To serve, lay 7 slices of bresaola on each plate, overlapping the slices slightly. Spoon some asparagus purée on the bresaola slices. Toss the greens, frisée and radishes with the herb oil. Top each serving of bresaola with some salad and almonds. Season with sea salt and serve.
If you want a more substantial side dish add 12 baby carrots to the radishes in the recipe below and increase the cooking time to 20 minutes.
- 2 bunches fresh radishes, washed, dried, stems and tails removed
- 2 tablespoons olive oil
- 1/2 teaspoon salt
- 1/4 teaspoon pepper
- 4 teaspoons chopped thyme leaves
Preheat oven to 450 degrees F. Place a baking pan in the oven until hot.
In a bowl, mix the radishes with the oil, salt, pepper and thyme.
Place the radishes on the hot pan and put the pan back in the oven.
Every 5 minutes stir the radishes. Total cooking time should be 15 minutes, depending on the size of the radishes.
When ready, they’ll be blistered and pink with just a little bite left to the texture.
Serve as a side dish with a drizzle of fresh olive oil.
Pan-Roasted Radishes with Italian-Style Greens
Cooked radishes taste a lot like turnips, their Brassicaceae cousins, but with a milder flavor.
- 1/2 cup thinly sliced dried Mission figs
- 2 tablespoons olive oil, divided
- 2 cups trimmed radishes, halved or quartered (10 oz.)
- 8 cups baby spinach
- 4 cups radish greens or arugula
- 1/4 cup pine nuts
- 1/4 cup chopped black oil-cured olives
- 2 teaspoons balsamic vinegar, plus more to taste
Place figs in small bowl and cover with boiling water. Plump 5 minutes, then drain and set aside.
Meanwhile, heat 1 tablespoon oil in large skillet over medium-high heat. Add radishes, cover, and cook 3 minutes or until browned on one side (do not stir). Shake pan and cook, uncovered, 3 to 4 minutes more or until radishes are just tender. Transfer to a bowl and season with salt. Set aside.
Return skillet to heat and add remaining 1 tablespoon oil. Add spinach and radish greens and cook 2 minutes or until barely wilted, turning with tongs. Add pine nuts, figs, olives and radishes. Cover and cook 3 minutes more or until greens are tender and radishes are heated through. Transfer to a serving bowl and drizzle with balsamic vinegar.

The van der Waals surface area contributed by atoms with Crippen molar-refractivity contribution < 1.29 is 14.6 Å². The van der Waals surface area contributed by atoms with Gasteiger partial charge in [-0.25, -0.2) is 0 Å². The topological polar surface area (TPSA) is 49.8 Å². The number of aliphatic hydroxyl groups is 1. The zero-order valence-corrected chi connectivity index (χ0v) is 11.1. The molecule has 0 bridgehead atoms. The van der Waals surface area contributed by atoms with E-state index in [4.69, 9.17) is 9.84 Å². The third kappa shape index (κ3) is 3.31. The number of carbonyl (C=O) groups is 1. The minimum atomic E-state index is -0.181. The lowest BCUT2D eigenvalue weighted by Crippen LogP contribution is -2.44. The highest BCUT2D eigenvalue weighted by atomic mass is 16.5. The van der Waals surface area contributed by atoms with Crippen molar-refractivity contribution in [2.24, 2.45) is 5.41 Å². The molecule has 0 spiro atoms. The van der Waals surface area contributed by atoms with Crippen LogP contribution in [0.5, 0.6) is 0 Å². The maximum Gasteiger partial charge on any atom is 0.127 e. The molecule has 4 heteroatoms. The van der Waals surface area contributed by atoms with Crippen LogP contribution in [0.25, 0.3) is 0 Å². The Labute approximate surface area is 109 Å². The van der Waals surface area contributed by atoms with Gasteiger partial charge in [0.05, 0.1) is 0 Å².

Sugar Snap Peas and Radishes
- 1 pound sugar snap peas
- 2 tablespoons olive oil
- 2 tablespoons tarragon vinegar
- 2 tablespoons chopped fresh tarragon
- 1/2 teaspoon salt
- 6 medium radishes, washed, trimmed and thinly sliced
- Freshly cracked pepper
Bring a pot of lightly salted water to a boil. Add snap peas; cook 1 to 2 minutes, until crisp-tender. Drain snap peas; run under cold water until cool.
In a large bowl, whisk together oil, vinegar, tarragon and salt until well combined. Toss snap peas and radishes in the dressing. Season with freshly cracked pepper.
Serve at room temperature or chilled.
- Spring Carrot, Radish and Quinoa Salad with Herbed Avocado (cookieandkate.com)
- Cooking With Radishes (jovinacooksitalian.com)
- From the April Garden: A Crispy Green Salad. (happylittlesurprises.com)
- Radish and Springtime Eats (brownboxsoil.wordpress.com)
- 3 unexpectedly delicious ways to use grated radishes (twospoons.wordpress.com)
April 7, 2014 at 8:25 am
I love radishes, but really do not use them enough–never had very good ideas about what to do. Now you have solved that problem, Jovina. There are so many great ideas here, I can’t decide which to try first. Hmm, but I think that roasted radish salad is calling my name. Thank you!
April 7, 2014 at 9:24 am
You are welcome Anne. Thank you for your great comments.
April 7, 2014 at 8:40 am
Roasted radishes are one of my favorite side dishes. They are surprisingly flavorful. Thanks for sharing.
April 7, 2014 at 9:26 am
You are welcome. Radishes – so simple but not thought much. Happy to find another roasted radish fan.
April 7, 2014 at 8:50 am
Reblogged this on My Meals are on Wheels.
April 7, 2014 at 9:26 am
April 7, 2014 at 8:56 am
I love radishes and always so happy to see piles of them at the farmer’s market. Nice to see a whole post on them!
April 7, 2014 at 9:27 am
Thank you. They do look so pretty at the farmers’ market stand.
April 7, 2014 at 10:49 am
I like radishes with salt & pepper raw because that’s how my mom ate them when I was a kid. I’ll have to try roasting them – they look terrific like that.
April 7, 2014 at 10:54 am
thanks Pam. Always fun to try something new.
April 7, 2014 at 12:44 pm
I love all the different varieties of radishes at our Farmers Market. So many to choose from and lots of glorious colors. They make a gorgeous salad or crudite with dip 🙂
April 7, 2014 at 4:21 pm
Yes they are very attractive and work so well with dips. Thanks Karen.
April 7, 2014 at 4:17 pm
All of these recipes look so refreshing, I’m definitely going to have to pick up radishes next time I’m out!
April 7, 2014 at 4:22 pm
I hope you like one of them Mary. Thank you for taking time to comment
April 7, 2014 at 4:52 pm
What great recipes! I actually don’t like radishes very much, but since they’re so fresh and new in the spring, I want to use them. These will be a great start. Thanks!
April 7, 2014 at 5:01 pm
Perhaps you might like them cooked instead of raw. worth a try I guess.
April 7, 2014 at 6:07 pm
Love radishes in salads, but never thought of cooking them. Will try your recipes … thanks for suggesting
April 7, 2014 at 6:55 pm
Let me know if you like them cooked, Ambra